Greater Twin Cities United Way announced it is awarding $12.1 million to 90 nonprofits aligned with its vision of a community where all people thrive, regardless of income level, race or place of residence. Funding will support people experiencing poverty and communities disproportionally impacted by poverty, including Black, Indigenous, Latinx, Asian American, Pacific Islander and People of Color.
United Way’s funding includes:
- Multi-year grants for nonprofits focused on equitable access to housing, food, education and the workforce.
- Grants for partnerships between schools and businesses providing purpose-driven work experiences and increased pay for youth through United Way’s Career Academies innovation initiative.
- Grants to support training in trauma-sensitive care for early childhood education providers through United Way’s 80×3: Resilient from the Start innovation initiative.
“In the Greater Twin Cities region, we have grown more widely aware over the last two years that race and ethnicity sit at the intersection of disparities in income, housing, education and overall wellbeing,” said Acooa Ellis, Senior Vice President of Community Impact, Greater Twin Cities United Way. “Our grantmaking strategies are based on evidence that shows investing more heavily in organizations with strong racial equity practices and responsive, community driven programming, leads to deeper impact on life outcomes.” Ellis further explains United Way’s grantmaking strategy in this video.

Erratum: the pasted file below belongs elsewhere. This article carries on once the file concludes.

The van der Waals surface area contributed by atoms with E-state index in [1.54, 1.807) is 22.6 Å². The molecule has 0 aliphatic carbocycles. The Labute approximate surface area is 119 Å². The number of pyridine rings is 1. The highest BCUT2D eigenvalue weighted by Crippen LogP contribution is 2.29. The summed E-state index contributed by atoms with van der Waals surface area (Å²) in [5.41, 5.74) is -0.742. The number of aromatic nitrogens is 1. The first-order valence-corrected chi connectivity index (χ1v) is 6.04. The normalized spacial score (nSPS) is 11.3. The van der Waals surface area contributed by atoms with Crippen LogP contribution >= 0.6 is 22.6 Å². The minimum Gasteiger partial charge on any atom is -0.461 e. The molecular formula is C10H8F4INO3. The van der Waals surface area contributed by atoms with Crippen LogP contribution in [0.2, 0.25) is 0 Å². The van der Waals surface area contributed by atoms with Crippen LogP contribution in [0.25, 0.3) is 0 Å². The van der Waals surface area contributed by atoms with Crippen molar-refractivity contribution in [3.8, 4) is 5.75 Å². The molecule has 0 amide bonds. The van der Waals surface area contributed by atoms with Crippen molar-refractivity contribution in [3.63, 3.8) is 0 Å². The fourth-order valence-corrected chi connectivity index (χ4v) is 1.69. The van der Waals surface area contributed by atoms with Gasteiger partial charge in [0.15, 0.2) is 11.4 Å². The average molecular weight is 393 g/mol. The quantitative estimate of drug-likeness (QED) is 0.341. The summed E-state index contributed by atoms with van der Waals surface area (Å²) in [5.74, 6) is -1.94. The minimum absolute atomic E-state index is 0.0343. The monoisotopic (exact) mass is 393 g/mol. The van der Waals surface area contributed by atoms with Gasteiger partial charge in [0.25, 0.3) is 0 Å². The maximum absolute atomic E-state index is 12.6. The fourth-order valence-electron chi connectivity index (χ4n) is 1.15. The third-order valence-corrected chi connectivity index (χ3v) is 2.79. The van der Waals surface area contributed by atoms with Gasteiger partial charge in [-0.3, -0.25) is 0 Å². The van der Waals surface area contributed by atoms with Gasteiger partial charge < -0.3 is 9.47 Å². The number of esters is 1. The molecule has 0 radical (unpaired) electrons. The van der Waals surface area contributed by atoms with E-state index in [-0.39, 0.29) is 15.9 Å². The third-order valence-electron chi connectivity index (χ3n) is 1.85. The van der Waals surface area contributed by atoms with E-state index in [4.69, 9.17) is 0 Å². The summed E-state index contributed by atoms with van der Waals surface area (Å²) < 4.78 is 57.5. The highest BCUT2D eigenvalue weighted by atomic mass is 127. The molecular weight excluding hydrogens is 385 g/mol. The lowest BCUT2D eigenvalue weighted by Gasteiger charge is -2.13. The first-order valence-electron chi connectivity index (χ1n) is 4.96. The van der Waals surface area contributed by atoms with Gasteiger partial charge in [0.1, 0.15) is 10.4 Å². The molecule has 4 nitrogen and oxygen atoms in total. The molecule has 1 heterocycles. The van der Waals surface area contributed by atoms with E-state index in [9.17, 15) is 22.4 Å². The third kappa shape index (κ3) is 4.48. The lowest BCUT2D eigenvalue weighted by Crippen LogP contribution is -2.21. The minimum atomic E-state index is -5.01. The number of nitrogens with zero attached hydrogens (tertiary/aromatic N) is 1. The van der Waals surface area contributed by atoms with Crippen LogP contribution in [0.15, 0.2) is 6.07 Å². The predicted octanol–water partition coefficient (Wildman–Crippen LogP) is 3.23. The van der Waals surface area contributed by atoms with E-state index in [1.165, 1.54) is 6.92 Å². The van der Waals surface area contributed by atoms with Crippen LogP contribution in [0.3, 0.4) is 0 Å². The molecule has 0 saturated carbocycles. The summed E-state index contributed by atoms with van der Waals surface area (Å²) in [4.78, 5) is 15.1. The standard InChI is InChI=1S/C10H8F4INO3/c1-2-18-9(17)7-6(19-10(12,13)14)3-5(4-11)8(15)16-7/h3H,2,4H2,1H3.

Dorothy Bridges, Board Chair of Greater Twin Cities United Way in 2020 and 2021 and current member of the Board of Directors said, “United Way is leading the way in advancing racial equity with intentionality and accountability. Over the last few years in particular – amidst the backdrop of COVID and the racial reckoning – United Way has thoughtfully responded to emergency and long-term needs of our community with racial equity at the forefront.”
“Addressing disparities in access to household stability, educational success and economic opportunity ultimately will drive more economic success for our state,” said Tiffani Daniels, Managing Director, Minnesota Business Coalition for Racial Equity. “I’m thrilled by the leadership demonstrated in Greater Twin Cities United Way’s approach to community investment toward greater racial equity in our region, and excited for our continued partnership in the work to eliminate systemic inequities.”